The Quiwas, on the other hand, pioneered the use of plastic in lanterns. Quiman Lanterns,the family business, is now led by Ernesto Quiwa, an Outstanding Fernandino Awardee in 2009, and his fifth generation parul maker sons, Arvin Francis and Eric Quiwa.

At the forefront of preserving our parul tradition is Rolando Quiambao (b. 2 Sep. 1955), a business graduate. A variety of unfulfilling jobs led him to his nephew’s parul workshop where he quickly learned the trade. Soon, he was manning his own shop, set up through a loan from DSWD’s Self-Employment Assistance-Kabuhayan Program. His business slowly, but surely took off.

Nothing could faze Quiambao who carried on with his business despite the Pinatubo aftermath and rising productions costs. He gave work to his neighbors at a time they needed it most and is recognized today for sustaining interest in the parul tradition, often with much personal sacrifice.

His painstaking efforts have been richly rewarded: his parul creations became the stars of several editions of “Ligligan Parul”, winning in 2002, 2003, 2004 and 2006.  As a result, Quiambao was named Outstanding Fernandino in the field of culture and arts in 2004, topped by a 2005 Most Outstanding Kapampangan Award for the same category.

The tradition of lantern-making is alive and well the whole year-round in the capital city. We salute these  pioneering starmakers, who have made it their mission to ensure that our Christmases will remain dazzling and bright, and that our hopes will never dim—thanks to their inimitable “stars of wonder, stars of light”—the San Fernando Parul.

Wednesday, December 14, 2016

*416.PAMITIC, A PAMPANGA PAPER SHEDS LIGHT ON THE FLUORESCENT INVENTION CONTROVERSY

COOL LIGHTS. The Meralco Tower all lit up for the annual carnival. The invention of neon and fluorescent lamps, which were more efficient than ordinary incandescent bulbs, is often attributed to Filipino Agapito Flores, whose story has since been debunked. A 1940  feature in a Kapampangan daily may shed new light on this Flores controversy.

For decades, the name of Agapito Flores, of Guiguinto, Bulacan has been associated with the invention of the first fluorescent lamp. This Agapito was said to have worked first as a machine shop apprentice, then relocated to Tondo where he took up a vocational course to become an electrician. Allegedly, Flores was granted patent in France for a fluorescent bulb which the giant General Electric Company bought for millions.

However, no records exist of such transactions involving a Filipino by that name, and there are also major discrepancies with regards to the timeline of his supposed breakthrough invention in lighting.

There were several pre-cursors of the modern-day fluorescent lamp . As early as 1856, German Heinrich Geissler performed several experiments in arc tube type lamps. This was followed in 1895 by Daniel Moore of New Jersey (first commercial arc tube), Peter Cooper Hewitt  ( patented the first low pressure mercury vapor lamp in 1901--the very first prototype of today's modern fluorescent lights), Edmund Germer (improved  the fluorescent lamp in 1927), and George E. Inman (builder of a prototype fluorescent lights fit for public use, 1934)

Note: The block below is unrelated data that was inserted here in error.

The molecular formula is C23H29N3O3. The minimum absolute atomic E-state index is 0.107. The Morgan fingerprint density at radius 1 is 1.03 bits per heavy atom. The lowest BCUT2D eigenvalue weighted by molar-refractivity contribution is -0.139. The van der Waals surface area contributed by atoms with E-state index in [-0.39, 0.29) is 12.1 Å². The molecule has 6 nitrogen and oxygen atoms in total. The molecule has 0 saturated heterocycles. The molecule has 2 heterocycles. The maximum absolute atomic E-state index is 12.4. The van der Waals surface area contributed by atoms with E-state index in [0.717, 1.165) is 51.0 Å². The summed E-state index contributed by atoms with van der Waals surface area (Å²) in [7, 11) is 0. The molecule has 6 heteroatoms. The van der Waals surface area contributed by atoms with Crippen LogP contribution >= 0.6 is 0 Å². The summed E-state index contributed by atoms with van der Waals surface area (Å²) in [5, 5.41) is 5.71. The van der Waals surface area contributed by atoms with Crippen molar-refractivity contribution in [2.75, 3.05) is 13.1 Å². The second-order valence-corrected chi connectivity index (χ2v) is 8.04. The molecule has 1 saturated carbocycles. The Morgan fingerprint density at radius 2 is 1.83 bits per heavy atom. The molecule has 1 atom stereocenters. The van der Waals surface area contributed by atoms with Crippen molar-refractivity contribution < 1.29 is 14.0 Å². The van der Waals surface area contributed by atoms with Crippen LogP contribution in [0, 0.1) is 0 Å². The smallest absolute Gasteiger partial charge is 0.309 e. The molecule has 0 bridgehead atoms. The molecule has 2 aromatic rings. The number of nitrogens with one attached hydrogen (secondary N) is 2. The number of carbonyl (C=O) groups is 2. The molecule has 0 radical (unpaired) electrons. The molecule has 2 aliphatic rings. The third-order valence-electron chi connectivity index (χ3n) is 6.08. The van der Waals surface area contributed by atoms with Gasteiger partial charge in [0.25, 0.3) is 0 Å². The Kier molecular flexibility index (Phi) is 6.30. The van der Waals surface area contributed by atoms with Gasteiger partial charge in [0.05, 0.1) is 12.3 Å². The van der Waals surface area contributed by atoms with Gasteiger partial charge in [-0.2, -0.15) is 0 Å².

Obviously then, there was not just one, but many inventors of the fluorescent lamp, at various stages of its development.  Many of the patents granted them were bought by General Electric to control their use and stifle competition.

But did a Filipino really contribute to the invention of fluorescent lighting? Why is there no solid evidence about Agapito Flores that caused his story to be debunked? Yet, National scientist Dr. Benito Vergara of the Philippine Science Heritage Center, recalls that "As far as I could learn, a certain Flores presented the idea of fluorescent light to Manuel Quezon when he became president.”

A 1940 front page news from “Ing Pamitic”  a local Pampanga daily may shed some light on the issue:

FILIPINU YA PALA. Marajil eyu balu qng Filipinu ya pala in mecatuclas (inventor) caring sulung gamitin ñgeni a palaguan dang neon Light at Fluorescent Light. Deting tauli ila deng maputi salang gagamitan dana deng caraclan. Iting Filipinung inventor ya I Dr. Gabriel Del Pilar Flores a maqui dayang capitna Castila at capitna Filipinu, dapot ciudadanu Filipinu.

Ing Dr. Gabriel del Pilar Flores megaral ya king Universidad ning Sorbona, Paris, Francia. Iting Universidad metung ya karing maragul dili queti qñg yatu at metung neman caring cabalitan. Ding dacal a estudiantes a manibat caring mialiuang bansa a magaral Europa lasa carin la pupunta lalung-lalu na ring manibat caring balen ning Sur America.

Iting balita mebasa qñg metung caring bilang na ning Milwaukee Journal, America. Queta pang banua na ning 1932 geua ing amanuan dang marimlang sulu. Dapot nung e quetang 1937 ya micalat a pañgagamit qñg comerciong picabaluan a Neon Light.  Queting mesabing banua, qñg Exposicion Paris, ing bulalag qñg meto sicluban a Torre Eiffel, manibat lalam angga qñg taluctuc na micatcatanan ya caring bayung sulung geua na ning calaji tamu.

(HE IS A FILIPINO. Perhaps you don't know that a Filipino invented the widely-used lights today known as neon light and fluorescent light. The last are the ones that emit white lights used by most. This Filipino inventor is Dr. Gabriel del Pilar Flores, with both Spanish and Filipino blood, but who consider himself Filipino.

Dr. Gabriel del Pilar Flores studied at the University of Sorbonne, Paris, France. This university is one of the biggest and most renown in the world. Most students who study in Europe often enter this university, especially those who come from South American countries.